Time Quintet by Madeleine L’Engle

Out of this wild night, a strange visitor comes to the Murry house and beckons Meg, her brother Charles Wallace, and their friend Calvin O’Keefe on a most dangerous and extraordinary adventure—one that will threaten their lives and our universe.

Winner of the 1963 Newbery Medal, A Wrinkle in Time is the first book in Madeleine L’Engle’s classic Time Quintet. (Source: Goodreads)

I Am A Cat by Natsume Sōseki

Written from 1904 through 1906, Soseki Natsume’s comic masterpiece, I Am a Cat, satirizes the foolishness of upper-middle-class Japanese society during the Meiji era. With acerbic wit and sardonic perspective, it follows the whimsical adventures of a world-weary stray kitten who comments on the follies and foibles of the people around him.

A classic of Japanese literature, I Am a Cat is one of Soseki’s best-known novels. Considered by many as the most significant writer in modern Japanese history, Soseki’s I Am a Cat is a classic novel sure to be enjoyed for years to come. (Source: Goodreads)

Mythology: Timeless Tales of Gods and Heroes by Edith Hamilton

This 75th-anniversary edition of a classic bestseller is stunningly illustrated and designed to enchant fans of Greek, Roman, and Norse mythology at all ages.

Since its original publication by Little, Brown and Company in 1942, Edith Hamilton’s Mythology has sold millions of copies throughout the world and established itself as a perennial bestseller.

For more than seven decades readers have chosen this book above all others to discover the enchanting world of mythology — from Odysseus’s adventure-filled journey to the Norse god Odin’s effort to postpone the final day of doom. This deluxe, hardcover edition is fully-illustrated throughout with all-new, specially commissioned art, making it a true collector’s item. (Source: Goodreads)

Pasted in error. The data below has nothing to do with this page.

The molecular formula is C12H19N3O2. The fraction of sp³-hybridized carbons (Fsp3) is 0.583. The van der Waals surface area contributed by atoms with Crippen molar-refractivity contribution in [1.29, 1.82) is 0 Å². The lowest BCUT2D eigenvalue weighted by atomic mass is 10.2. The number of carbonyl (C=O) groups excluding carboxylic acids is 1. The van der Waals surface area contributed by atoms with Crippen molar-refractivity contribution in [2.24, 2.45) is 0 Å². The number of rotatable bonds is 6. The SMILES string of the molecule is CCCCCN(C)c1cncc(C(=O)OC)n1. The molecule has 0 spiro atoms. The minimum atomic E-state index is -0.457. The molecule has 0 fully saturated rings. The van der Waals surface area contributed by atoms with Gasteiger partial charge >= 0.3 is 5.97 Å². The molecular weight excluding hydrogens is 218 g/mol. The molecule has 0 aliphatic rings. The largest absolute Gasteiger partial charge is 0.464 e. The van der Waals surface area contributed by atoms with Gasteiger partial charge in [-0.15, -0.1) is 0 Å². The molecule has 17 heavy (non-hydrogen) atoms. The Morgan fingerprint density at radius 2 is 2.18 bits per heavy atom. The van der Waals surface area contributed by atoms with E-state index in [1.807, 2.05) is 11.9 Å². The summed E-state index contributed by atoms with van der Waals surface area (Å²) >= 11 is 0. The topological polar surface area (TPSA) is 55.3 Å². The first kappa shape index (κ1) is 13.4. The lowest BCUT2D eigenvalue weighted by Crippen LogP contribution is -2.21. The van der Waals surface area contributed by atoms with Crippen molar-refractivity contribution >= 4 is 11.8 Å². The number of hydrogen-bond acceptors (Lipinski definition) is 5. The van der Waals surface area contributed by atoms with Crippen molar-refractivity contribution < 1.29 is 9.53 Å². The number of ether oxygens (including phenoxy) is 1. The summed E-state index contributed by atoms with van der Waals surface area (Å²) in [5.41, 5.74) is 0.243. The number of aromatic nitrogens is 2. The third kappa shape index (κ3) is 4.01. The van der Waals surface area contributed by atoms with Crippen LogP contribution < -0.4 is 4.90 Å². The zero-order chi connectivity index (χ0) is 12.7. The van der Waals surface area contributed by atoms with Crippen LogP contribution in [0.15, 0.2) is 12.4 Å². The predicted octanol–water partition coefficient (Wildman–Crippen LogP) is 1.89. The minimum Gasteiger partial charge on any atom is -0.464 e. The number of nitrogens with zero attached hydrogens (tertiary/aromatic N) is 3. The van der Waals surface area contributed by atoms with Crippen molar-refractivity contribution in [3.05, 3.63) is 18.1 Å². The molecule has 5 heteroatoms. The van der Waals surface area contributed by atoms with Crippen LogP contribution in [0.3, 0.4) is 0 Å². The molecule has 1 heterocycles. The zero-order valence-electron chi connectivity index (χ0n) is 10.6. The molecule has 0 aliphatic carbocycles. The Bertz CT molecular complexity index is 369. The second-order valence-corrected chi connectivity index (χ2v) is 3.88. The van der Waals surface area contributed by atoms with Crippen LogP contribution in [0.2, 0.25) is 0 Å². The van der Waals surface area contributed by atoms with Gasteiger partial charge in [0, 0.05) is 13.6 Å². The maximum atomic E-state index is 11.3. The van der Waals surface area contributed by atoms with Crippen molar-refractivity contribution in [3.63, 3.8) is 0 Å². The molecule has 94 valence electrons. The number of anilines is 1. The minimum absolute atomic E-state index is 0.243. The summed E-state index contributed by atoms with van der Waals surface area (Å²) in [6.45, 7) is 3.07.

Burnt Sugar by Avni Doshi

In her youth, Tara was wild. She abandoned her loveless marriage to join an ashram, endured a brief stint as a beggar (mostly to spite her affluent parents), and spent years chasing after a disheveled, homeless ‘artist’ – all with her young child in tow. Now she is forgetting things, mixing up her maid’s wages and leaving the gas on all night, and her grown-up daughter is faced with the task of caring for a woman who never cared for her.

This is a love story and a story about betrayal. But not between lovers – between mother and daughter. Sharp as a blade and laced with caustic wit, Burnt Sugar unpicks the slippery, choking cord of memory and myth that binds two women together, making and unmaking them endlessly. (Source: Goodreads)

Open Water by Caleb Azumah Nelson

Two young people meet at a pub in South East London. Both are Black British, both won scholarships to private schools where they struggled to belong, both are now artists – he a photographer, she a dancer – trying to make their mark in a city that by turns celebrates and rejects them. Tentatively, tenderly, they fall in love. But two people who seem destined to be together can still be torn apart by fear and violence. (Source: Goodreads)

Thomas Cromwell Trilogy by Hilary Mantel

England in the 1520s is a heartbeat from disaster. If the king dies without a male heir, the country could be destroyed by civil war. Henry VIII wants to annul his marriage of twenty years and marry Anne Boleyn. The pope and most of Europe opposes him. Into this impasse steps Thomas Cromwell: a wholly original man, a charmer and a bully, both idealist and opportunist, astute in reading people, and implacable in his ambition. But Henry is volatile: one day tender, one day murderous. Cromwell helps him break the opposition, but what will be the price of his triumph? (Source: Goodreads)